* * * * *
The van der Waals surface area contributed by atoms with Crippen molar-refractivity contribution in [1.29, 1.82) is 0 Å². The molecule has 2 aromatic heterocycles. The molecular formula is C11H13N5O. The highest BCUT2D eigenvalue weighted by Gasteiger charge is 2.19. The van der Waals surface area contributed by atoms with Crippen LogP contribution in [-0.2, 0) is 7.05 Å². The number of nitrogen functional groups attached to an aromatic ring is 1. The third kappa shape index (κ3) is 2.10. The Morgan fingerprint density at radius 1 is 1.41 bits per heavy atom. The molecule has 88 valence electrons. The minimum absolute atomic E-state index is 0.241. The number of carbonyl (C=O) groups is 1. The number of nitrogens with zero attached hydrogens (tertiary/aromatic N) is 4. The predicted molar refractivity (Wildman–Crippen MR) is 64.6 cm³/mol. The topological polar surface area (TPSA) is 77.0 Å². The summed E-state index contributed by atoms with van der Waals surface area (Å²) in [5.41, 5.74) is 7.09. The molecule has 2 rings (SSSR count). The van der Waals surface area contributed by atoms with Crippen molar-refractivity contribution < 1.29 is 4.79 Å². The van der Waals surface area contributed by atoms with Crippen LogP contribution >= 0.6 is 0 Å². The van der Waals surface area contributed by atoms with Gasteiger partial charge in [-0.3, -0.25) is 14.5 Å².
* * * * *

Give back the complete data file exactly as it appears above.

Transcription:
The van der Waals surface area contributed by atoms with Crippen molar-refractivity contribution in [1.29, 1.82) is 0 Å². The molecule has 2 aromatic heterocycles. The molecular formula is C11H13N5O. The highest BCUT2D eigenvalue weighted by Gasteiger charge is 2.19. The van der Waals surface area contributed by atoms with Crippen LogP contribution in [-0.2, 0) is 7.05 Å². The number of nitrogen functional groups attached to an aromatic ring is 1. The third kappa shape index (κ3) is 2.10. The Morgan fingerprint density at radius 1 is 1.41 bits per heavy atom. The molecule has 88 valence electrons. The minimum absolute atomic E-state index is 0.241. The number of carbonyl (C=O) groups is 1. The number of nitrogens with zero attached hydrogens (tertiary/aromatic N) is 4. The predicted molar refractivity (Wildman–Crippen MR) is 64.6 cm³/mol. The topological polar surface area (TPSA) is 77.0 Å². The summed E-state index contributed by atoms with van der Waals surface area (Å²) in [5.41, 5.74) is 7.09. The molecule has 2 rings (SSSR count). The van der Waals surface area contributed by atoms with Crippen molar-refractivity contribution < 1.29 is 4.79 Å². The van der Waals surface area contributed by atoms with Crippen LogP contribution >= 0.6 is 0 Å². The van der Waals surface area contributed by atoms with Gasteiger partial charge in [-0.3, -0.25) is 14.5 Å².